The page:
Ordensburg Segewold (Sigulda)

Not having written about any castles in a while, I am not sure my mindset is the same as it was beforehand. I have also been to quite a few historical sites over the last few months, so I am talking from a more general point of view.

Sigulda — or Segewold as it was known beforehand — was an incredibly important Livonian fortress. Not only was it one of the better-fortified sites (and the natural geography of the area is absolutely superb: I would not have wanted to be attacking Segewold in its heyday), but it was also part of the corridor of Order-owned forts which connected their fiefdoms of the north to the south. The neighbouring castles in their majority were owned by the Archbishop of Riga — an enemy at worst, and an unwelcome ally at best. Continue reading “Ordensburg Segewold (Sigulda)”

Ordensburg Arrasch (Araiši)

Arrasch is a site which is more known for its pre-Christian lake dwelling reconstruction, but the locale also hosted an Ordensburg for many centuries — and indeed this is what I was hoping to describe here. The truth is, however, that we know very little about this place under the order and the ruins which are extant today do not create a mighty impression. We are truly talking about a smaller holding in between the major castles of Cesis (Wenden) and Sigulda (Segewold) with the Order properties hemmed in on either side by the Archbishop of Riga.

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Araiši Lake Dwelling

I had been hoping to visit Araiši ever since I read about a 9th century lake dwelling having been reconstructed there. Of course, reconstructions have their own downsides — potentially misunderstanding archaeological remains and such — but even so they can present a uniquely wonderful picture of the preceding centuries/millennia. Araiši, dating to the pre-Christian era of these lands, was even more of a sightseeing target for this reason.

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Review: Liivimaa riimkroonika

Hinnang: 4 / 5

Ajaloolisi allikaid on raske, isegi ehk võimatu, hinnata tänapäevaste standardite järgi, kui just selleks ei võta teose võimalikku kasulikkust praegusele ajahetkele. Liivimaa riimkroonikal, või siis õigemini Liivimaa vanemal riimkroonikal, seda eriti ei ole. Siin teoses ei tooda välja suuri moraale ega lahendata eksistentsialistlikke probleeme.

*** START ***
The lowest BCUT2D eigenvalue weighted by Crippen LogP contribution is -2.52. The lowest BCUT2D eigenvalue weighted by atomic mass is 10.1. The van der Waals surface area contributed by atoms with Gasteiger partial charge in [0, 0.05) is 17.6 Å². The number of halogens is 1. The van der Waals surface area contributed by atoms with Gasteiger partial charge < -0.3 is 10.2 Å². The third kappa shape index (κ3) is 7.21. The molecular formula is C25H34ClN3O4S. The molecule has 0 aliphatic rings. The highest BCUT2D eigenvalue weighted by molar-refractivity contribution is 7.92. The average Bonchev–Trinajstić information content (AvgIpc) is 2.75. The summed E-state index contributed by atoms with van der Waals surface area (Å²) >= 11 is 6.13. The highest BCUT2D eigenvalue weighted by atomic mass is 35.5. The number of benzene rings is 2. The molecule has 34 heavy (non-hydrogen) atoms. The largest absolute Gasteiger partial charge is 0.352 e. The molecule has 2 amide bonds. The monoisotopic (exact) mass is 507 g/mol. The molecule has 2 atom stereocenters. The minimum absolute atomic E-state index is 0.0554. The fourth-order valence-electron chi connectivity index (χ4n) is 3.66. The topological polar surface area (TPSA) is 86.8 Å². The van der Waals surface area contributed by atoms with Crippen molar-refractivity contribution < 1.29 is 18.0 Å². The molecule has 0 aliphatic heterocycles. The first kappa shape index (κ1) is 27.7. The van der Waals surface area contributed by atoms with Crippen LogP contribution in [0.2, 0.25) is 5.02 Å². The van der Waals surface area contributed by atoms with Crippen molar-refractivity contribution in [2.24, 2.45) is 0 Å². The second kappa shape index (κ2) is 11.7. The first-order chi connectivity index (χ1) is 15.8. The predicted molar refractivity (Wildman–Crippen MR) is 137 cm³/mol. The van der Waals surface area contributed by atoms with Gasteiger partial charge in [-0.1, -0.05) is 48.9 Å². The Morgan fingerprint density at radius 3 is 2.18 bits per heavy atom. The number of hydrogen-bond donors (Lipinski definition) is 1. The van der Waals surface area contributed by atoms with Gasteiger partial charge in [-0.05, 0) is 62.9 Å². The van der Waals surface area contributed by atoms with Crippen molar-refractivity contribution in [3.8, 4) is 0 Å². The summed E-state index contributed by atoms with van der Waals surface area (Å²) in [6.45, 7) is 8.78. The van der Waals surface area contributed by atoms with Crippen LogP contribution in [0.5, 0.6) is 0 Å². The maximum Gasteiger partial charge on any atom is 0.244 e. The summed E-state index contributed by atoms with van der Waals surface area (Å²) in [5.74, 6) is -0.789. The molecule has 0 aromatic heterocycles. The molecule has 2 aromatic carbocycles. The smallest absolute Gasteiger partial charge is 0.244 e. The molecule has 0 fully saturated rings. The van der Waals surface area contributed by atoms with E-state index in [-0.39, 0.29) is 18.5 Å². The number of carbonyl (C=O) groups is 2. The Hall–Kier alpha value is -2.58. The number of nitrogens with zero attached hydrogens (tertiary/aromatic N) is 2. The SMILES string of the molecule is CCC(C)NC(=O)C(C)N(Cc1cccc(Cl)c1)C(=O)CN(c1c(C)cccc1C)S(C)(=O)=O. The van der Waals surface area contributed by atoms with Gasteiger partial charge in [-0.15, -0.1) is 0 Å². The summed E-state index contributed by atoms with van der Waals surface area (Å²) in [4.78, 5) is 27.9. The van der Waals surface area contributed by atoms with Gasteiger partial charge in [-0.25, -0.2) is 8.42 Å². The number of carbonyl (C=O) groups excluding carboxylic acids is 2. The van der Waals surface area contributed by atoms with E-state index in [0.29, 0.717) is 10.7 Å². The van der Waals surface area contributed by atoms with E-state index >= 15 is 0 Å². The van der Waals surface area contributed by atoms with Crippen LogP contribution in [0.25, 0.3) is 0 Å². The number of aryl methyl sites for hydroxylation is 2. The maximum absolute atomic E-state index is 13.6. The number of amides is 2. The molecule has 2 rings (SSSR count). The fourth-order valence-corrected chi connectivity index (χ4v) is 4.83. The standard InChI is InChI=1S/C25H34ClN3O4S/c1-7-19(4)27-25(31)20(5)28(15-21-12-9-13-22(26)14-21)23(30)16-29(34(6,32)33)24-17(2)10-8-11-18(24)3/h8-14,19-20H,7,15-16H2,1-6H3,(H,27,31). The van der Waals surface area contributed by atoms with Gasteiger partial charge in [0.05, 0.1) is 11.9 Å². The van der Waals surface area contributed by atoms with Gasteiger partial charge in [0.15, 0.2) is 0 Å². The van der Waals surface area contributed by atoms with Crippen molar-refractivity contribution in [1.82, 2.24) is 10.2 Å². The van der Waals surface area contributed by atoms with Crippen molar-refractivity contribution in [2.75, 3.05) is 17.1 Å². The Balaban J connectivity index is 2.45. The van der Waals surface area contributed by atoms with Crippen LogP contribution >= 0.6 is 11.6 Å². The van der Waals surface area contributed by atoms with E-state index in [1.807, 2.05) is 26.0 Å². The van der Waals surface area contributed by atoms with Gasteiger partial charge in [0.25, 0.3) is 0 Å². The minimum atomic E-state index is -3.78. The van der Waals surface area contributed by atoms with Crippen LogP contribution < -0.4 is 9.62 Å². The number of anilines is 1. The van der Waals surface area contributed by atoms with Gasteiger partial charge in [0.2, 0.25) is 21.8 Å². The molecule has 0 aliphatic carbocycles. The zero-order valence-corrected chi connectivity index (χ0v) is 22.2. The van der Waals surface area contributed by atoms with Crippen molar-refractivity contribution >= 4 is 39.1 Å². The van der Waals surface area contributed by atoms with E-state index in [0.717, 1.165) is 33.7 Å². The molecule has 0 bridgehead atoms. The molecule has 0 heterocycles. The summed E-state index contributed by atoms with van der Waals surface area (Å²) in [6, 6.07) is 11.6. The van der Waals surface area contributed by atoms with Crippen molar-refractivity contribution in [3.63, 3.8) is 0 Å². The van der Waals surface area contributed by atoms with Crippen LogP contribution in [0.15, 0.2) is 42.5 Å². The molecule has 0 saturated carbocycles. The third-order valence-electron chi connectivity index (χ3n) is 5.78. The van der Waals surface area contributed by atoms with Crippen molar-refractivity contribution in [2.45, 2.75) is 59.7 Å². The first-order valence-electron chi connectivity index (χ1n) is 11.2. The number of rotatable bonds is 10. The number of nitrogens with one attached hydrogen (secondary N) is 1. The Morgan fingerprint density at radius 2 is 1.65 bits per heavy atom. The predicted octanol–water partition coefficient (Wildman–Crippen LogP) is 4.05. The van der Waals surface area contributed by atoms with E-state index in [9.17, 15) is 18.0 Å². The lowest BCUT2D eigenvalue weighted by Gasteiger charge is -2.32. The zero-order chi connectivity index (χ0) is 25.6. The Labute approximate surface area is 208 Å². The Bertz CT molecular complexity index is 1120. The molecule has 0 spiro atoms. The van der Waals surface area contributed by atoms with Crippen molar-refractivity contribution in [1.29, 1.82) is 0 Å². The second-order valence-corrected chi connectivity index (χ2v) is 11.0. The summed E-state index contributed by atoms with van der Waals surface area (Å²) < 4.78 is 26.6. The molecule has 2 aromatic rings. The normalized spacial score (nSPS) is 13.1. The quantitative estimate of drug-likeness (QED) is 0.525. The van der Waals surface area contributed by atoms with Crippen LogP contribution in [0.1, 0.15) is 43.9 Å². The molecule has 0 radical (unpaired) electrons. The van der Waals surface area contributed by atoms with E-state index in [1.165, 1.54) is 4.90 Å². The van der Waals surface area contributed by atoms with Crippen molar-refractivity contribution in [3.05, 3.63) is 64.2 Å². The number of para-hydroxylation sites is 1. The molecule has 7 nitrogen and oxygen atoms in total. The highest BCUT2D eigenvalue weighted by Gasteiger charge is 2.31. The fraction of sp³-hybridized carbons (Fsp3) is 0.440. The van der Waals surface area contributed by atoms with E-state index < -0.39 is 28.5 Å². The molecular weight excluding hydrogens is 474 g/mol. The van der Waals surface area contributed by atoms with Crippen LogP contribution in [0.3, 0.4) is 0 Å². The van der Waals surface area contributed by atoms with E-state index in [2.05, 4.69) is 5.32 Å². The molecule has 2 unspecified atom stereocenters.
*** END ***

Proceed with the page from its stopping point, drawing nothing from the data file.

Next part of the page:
Selle asemel on tegu kirjeldusega Riia linna, Mõõgavendade ordu ja Liivi ordu tegemistest 13.ndal sajandil, peamise rõhuga Lätis. Enamus mainitud kohtasid on praeguseks kadunud või varemetes kui me nende asukohta üldse aimame, ning läbikäivate inimeste nimed ei ole vast tänapäevaste inimeste kõrvu kordagi jõudnud. Sellegipoolest on tegu julgete karakteridega, kes astusid vastu (põhieesmärgiga siiski omakasu saamiseks) kohalike rahvastele ning kõige huvitavamaks aspektiks ongi äkki kirjeldusest läbikäiv kohalike rahvaste südisus vastupanus.

Veel üks asi, mida tasub mainida, on autori järjepidevus suhteliselt standartse riimikasutuses — tema keeles ei olnud väga palju või häid võimalusi, kuid ta on järginud ja pusinud läbi umbes kaheteisttuhande riimirea, mis on päris hea saavutus (eriti arvestades, et see projekt võttis vist aega umbes kuus aastat ning takistus edukale lõpule oli ilmselt kirjutada surm).

Review: Crusader Castles of the Teutonic Knights (2), Stephen Turnbull

Crusader Castles of the Teutonic Knights (2): The stone castles of Latvia and Estonia 1185–1560Crusader Castles of the Teutonic Knights (2): The stone castles of Latvia and Estonia 1185–1560 by Stephen Turnbull
My rating: 4 of 5 stars

I enjoyed this a bit more than the previous volume, mostly because Mr Turnbull had described the religious and organisatorial aspects of the Teutonic life and was able to input more about various episodes. Primarily, as the nature of the subject here is the Livonian chapter, these episodes concerned undertakings in the Northern Baltics but some were also relevant in light of the previous volume. Continue reading “Review: Crusader Castles of the Teutonic Knights (2), Stephen Turnbull”

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